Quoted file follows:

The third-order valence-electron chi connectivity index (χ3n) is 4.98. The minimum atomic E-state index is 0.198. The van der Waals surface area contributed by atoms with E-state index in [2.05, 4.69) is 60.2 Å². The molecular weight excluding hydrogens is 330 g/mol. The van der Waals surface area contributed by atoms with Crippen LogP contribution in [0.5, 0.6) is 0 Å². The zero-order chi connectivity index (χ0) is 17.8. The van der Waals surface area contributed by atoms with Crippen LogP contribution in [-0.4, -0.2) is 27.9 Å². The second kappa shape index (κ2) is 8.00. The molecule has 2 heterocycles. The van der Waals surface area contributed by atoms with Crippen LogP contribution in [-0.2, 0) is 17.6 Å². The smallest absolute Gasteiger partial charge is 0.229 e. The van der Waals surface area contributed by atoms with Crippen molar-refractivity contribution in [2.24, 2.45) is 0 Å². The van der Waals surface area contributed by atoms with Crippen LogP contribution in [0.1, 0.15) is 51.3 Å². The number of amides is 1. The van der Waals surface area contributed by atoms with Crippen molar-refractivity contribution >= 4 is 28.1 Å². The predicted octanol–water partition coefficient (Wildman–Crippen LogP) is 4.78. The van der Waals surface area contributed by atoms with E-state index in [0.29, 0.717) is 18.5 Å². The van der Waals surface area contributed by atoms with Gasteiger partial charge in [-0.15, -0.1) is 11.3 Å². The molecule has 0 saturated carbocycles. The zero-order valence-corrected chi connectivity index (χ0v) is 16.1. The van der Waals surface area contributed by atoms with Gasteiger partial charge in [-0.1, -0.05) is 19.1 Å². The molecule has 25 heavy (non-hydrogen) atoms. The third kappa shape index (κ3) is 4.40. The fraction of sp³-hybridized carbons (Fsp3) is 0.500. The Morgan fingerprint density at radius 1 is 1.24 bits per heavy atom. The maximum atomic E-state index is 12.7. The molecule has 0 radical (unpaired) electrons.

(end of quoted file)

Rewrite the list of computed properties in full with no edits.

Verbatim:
The third-order valence-electron chi connectivity index (χ3n) is 4.98. The minimum atomic E-state index is 0.198. The van der Waals surface area contributed by atoms with E-state index in [2.05, 4.69) is 60.2 Å². The molecular weight excluding hydrogens is 330 g/mol. The van der Waals surface area contributed by atoms with Crippen LogP contribution in [0.5, 0.6) is 0 Å². The zero-order chi connectivity index (χ0) is 17.8. The van der Waals surface area contributed by atoms with Crippen LogP contribution in [-0.4, -0.2) is 27.9 Å². The second kappa shape index (κ2) is 8.00. The molecule has 2 heterocycles. The van der Waals surface area contributed by atoms with Crippen LogP contribution in [-0.2, 0) is 17.6 Å². The smallest absolute Gasteiger partial charge is 0.229 e. The van der Waals surface area contributed by atoms with Crippen molar-refractivity contribution in [2.24, 2.45) is 0 Å². The van der Waals surface area contributed by atoms with Crippen LogP contribution in [0.1, 0.15) is 51.3 Å². The number of amides is 1. The van der Waals surface area contributed by atoms with Crippen molar-refractivity contribution >= 4 is 28.1 Å². The predicted octanol–water partition coefficient (Wildman–Crippen LogP) is 4.78. The van der Waals surface area contributed by atoms with E-state index in [0.29, 0.717) is 18.5 Å². The van der Waals surface area contributed by atoms with Gasteiger partial charge in [-0.15, -0.1) is 11.3 Å². The molecule has 0 saturated carbocycles. The zero-order valence-corrected chi connectivity index (χ0v) is 16.1. The van der Waals surface area contributed by atoms with Gasteiger partial charge in [-0.1, -0.05) is 19.1 Å². The molecule has 25 heavy (non-hydrogen) atoms. The third kappa shape index (κ3) is 4.40. The fraction of sp³-hybridized carbons (Fsp3) is 0.500. The Morgan fingerprint density at radius 1 is 1.24 bits per heavy atom. The maximum atomic E-state index is 12.7. The molecule has 0 radical (unpaired) electrons.